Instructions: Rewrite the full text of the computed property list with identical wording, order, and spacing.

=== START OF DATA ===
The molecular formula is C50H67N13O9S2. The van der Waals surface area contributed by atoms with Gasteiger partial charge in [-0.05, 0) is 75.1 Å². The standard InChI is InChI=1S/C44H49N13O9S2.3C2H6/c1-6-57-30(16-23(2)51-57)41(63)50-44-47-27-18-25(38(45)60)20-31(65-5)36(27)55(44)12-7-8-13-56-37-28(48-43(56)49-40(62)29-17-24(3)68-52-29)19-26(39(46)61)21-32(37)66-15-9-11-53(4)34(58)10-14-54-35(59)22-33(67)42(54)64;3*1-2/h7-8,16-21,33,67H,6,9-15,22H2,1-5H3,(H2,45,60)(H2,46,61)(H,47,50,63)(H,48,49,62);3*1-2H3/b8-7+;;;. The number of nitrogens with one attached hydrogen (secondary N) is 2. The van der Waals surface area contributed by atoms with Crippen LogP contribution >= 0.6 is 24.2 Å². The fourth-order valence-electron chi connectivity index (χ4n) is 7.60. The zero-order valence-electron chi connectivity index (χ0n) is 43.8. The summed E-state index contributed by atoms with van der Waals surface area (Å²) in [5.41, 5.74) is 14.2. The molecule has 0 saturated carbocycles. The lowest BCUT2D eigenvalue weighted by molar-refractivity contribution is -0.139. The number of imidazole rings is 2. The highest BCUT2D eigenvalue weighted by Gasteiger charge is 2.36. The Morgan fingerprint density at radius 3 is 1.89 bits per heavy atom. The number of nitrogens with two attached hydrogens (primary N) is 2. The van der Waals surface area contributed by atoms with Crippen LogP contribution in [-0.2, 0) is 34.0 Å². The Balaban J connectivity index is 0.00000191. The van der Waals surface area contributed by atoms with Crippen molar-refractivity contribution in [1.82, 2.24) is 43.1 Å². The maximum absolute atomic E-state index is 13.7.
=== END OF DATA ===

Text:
The molecular formula is C50H67N13O9S2. The van der Waals surface area contributed by atoms with Gasteiger partial charge in [-0.05, 0) is 75.1 Å². The standard InChI is InChI=1S/C44H49N13O9S2.3C2H6/c1-6-57-30(16-23(2)51-57)41(63)50-44-47-27-18-25(38(45)60)20-31(65-5)36(27)55(44)12-7-8-13-56-37-28(48-43(56)49-40(62)29-17-24(3)68-52-29)19-26(39(46)61)21-32(37)66-15-9-11-53(4)34(58)10-14-54-35(59)22-33(67)42(54)64;3*1-2/h7-8,16-21,33,67H,6,9-15,22H2,1-5H3,(H2,45,60)(H2,46,61)(H,47,50,63)(H,48,49,62);3*1-2H3/b8-7+;;;. The number of nitrogens with one attached hydrogen (secondary N) is 2. The van der Waals surface area contributed by atoms with Crippen LogP contribution >= 0.6 is 24.2 Å². The fourth-order valence-electron chi connectivity index (χ4n) is 7.60. The zero-order valence-electron chi connectivity index (χ0n) is 43.8. The summed E-state index contributed by atoms with van der Waals surface area (Å²) in [5.41, 5.74) is 14.2. The molecule has 0 saturated carbocycles. The lowest BCUT2D eigenvalue weighted by molar-refractivity contribution is -0.139. The number of imidazole rings is 2. The highest BCUT2D eigenvalue weighted by Gasteiger charge is 2.36. The Morgan fingerprint density at radius 3 is 1.89 bits per heavy atom. The number of nitrogens with two attached hydrogens (primary N) is 2. The van der Waals surface area contributed by atoms with Crippen LogP contribution in [-0.2, 0) is 34.0 Å². The Balaban J connectivity index is 0.00000191. The van der Waals surface area contributed by atoms with Crippen molar-refractivity contribution in [1.82, 2.24) is 43.1 Å². The maximum absolute atomic E-state index is 13.7.